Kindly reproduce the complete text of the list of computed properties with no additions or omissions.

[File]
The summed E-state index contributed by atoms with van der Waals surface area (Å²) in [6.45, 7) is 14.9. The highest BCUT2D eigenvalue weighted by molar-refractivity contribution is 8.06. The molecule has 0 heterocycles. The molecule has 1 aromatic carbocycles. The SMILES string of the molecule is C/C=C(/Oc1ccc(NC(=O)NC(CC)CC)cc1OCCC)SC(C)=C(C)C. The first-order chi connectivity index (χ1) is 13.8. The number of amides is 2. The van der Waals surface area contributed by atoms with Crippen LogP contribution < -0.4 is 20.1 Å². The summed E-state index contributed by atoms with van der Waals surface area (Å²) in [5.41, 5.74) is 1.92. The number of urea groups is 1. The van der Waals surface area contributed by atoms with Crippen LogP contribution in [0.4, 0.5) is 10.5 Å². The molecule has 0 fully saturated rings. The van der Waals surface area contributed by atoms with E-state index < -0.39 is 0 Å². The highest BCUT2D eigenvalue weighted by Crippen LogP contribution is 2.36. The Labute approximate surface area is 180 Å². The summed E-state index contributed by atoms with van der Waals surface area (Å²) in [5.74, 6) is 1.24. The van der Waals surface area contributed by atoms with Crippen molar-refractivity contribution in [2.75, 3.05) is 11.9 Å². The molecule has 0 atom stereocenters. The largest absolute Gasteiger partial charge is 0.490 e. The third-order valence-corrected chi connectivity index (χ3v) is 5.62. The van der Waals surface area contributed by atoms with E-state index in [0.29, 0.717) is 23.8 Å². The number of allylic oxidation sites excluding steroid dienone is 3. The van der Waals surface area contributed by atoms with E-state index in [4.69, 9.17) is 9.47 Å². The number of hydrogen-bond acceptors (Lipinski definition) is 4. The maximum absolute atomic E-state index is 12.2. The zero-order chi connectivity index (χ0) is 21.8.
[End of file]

The summed E-state index contributed by atoms with van der Waals surface area (Å²) in [6.45, 7) is 14.9. The highest BCUT2D eigenvalue weighted by molar-refractivity contribution is 8.06. The molecule has 0 heterocycles. The molecule has 1 aromatic carbocycles. The SMILES string of the molecule is C/C=C(/Oc1ccc(NC(=O)NC(CC)CC)cc1OCCC)SC(C)=C(C)C. The first-order chi connectivity index (χ1) is 13.8. The number of amides is 2. The van der Waals surface area contributed by atoms with Crippen LogP contribution < -0.4 is 20.1 Å². The summed E-state index contributed by atoms with van der Waals surface area (Å²) in [5.41, 5.74) is 1.92. The number of urea groups is 1. The van der Waals surface area contributed by atoms with Crippen LogP contribution in [0.4, 0.5) is 10.5 Å². The molecule has 0 fully saturated rings. The van der Waals surface area contributed by atoms with E-state index < -0.39 is 0 Å². The highest BCUT2D eigenvalue weighted by Crippen LogP contribution is 2.36. The Labute approximate surface area is 180 Å². The summed E-state index contributed by atoms with van der Waals surface area (Å²) in [5.74, 6) is 1.24. The van der Waals surface area contributed by atoms with Crippen molar-refractivity contribution in [2.75, 3.05) is 11.9 Å². The molecule has 0 atom stereocenters. The largest absolute Gasteiger partial charge is 0.490 e. The third-order valence-corrected chi connectivity index (χ3v) is 5.62. The van der Waals surface area contributed by atoms with E-state index in [0.29, 0.717) is 23.8 Å². The number of allylic oxidation sites excluding steroid dienone is 3. The van der Waals surface area contributed by atoms with E-state index in [4.69, 9.17) is 9.47 Å². The number of hydrogen-bond acceptors (Lipinski definition) is 4. The maximum absolute atomic E-state index is 12.2. The zero-order chi connectivity index (χ0) is 21.8.